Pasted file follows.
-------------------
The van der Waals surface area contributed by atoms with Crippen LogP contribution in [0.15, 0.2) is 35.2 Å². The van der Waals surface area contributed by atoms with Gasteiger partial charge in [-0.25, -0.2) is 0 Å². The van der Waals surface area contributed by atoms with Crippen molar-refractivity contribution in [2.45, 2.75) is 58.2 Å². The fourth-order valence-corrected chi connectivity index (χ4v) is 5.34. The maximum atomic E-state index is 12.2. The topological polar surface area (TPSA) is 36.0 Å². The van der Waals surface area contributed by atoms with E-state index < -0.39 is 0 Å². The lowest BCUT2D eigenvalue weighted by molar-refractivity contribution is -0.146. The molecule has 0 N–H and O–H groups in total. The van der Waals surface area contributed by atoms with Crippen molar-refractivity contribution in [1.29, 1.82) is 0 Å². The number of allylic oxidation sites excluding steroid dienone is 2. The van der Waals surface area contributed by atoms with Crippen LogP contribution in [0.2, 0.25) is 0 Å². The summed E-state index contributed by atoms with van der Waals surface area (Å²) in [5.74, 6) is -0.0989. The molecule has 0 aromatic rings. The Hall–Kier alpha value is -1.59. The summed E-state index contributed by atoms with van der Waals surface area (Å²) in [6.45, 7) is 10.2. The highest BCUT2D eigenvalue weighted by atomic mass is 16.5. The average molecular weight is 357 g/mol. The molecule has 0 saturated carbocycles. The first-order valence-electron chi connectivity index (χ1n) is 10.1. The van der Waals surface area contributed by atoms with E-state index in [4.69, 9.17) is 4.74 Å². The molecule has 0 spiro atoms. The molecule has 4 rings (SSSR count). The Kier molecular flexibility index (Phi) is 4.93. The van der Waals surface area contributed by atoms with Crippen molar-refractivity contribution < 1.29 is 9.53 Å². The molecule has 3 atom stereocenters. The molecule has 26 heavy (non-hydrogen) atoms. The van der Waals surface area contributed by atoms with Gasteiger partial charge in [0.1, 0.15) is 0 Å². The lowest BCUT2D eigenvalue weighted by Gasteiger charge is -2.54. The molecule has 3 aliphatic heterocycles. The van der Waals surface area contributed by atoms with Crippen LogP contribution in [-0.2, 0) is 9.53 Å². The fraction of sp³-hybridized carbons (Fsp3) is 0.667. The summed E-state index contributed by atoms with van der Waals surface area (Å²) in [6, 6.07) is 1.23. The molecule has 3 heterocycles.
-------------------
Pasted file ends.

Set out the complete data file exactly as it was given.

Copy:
The van der Waals surface area contributed by atoms with Crippen LogP contribution in [0.15, 0.2) is 35.2 Å². The van der Waals surface area contributed by atoms with Gasteiger partial charge in [-0.25, -0.2) is 0 Å². The van der Waals surface area contributed by atoms with Crippen molar-refractivity contribution in [2.45, 2.75) is 58.2 Å². The fourth-order valence-corrected chi connectivity index (χ4v) is 5.34. The maximum atomic E-state index is 12.2. The topological polar surface area (TPSA) is 36.0 Å². The van der Waals surface area contributed by atoms with E-state index < -0.39 is 0 Å². The lowest BCUT2D eigenvalue weighted by molar-refractivity contribution is -0.146. The molecule has 0 N–H and O–H groups in total. The van der Waals surface area contributed by atoms with Crippen molar-refractivity contribution in [1.29, 1.82) is 0 Å². The number of allylic oxidation sites excluding steroid dienone is 2. The van der Waals surface area contributed by atoms with Crippen LogP contribution in [0.2, 0.25) is 0 Å². The summed E-state index contributed by atoms with van der Waals surface area (Å²) in [5.74, 6) is -0.0989. The molecule has 0 aromatic rings. The Hall–Kier alpha value is -1.59. The summed E-state index contributed by atoms with van der Waals surface area (Å²) in [6.45, 7) is 10.2. The highest BCUT2D eigenvalue weighted by atomic mass is 16.5. The average molecular weight is 357 g/mol. The molecule has 0 saturated carbocycles. The first-order valence-electron chi connectivity index (χ1n) is 10.1. The van der Waals surface area contributed by atoms with E-state index in [4.69, 9.17) is 4.74 Å². The molecule has 0 spiro atoms. The molecule has 4 rings (SSSR count). The Kier molecular flexibility index (Phi) is 4.93. The van der Waals surface area contributed by atoms with Crippen molar-refractivity contribution < 1.29 is 9.53 Å². The molecule has 3 atom stereocenters. The molecule has 26 heavy (non-hydrogen) atoms. The van der Waals surface area contributed by atoms with Gasteiger partial charge in [0.1, 0.15) is 0 Å². The lowest BCUT2D eigenvalue weighted by Gasteiger charge is -2.54. The molecule has 3 aliphatic heterocycles. The van der Waals surface area contributed by atoms with Crippen LogP contribution in [-0.2, 0) is 9.53 Å². The fraction of sp³-hybridized carbons (Fsp3) is 0.667. The summed E-state index contributed by atoms with van der Waals surface area (Å²) in [6, 6.07) is 1.23. The molecule has 3 heterocycles.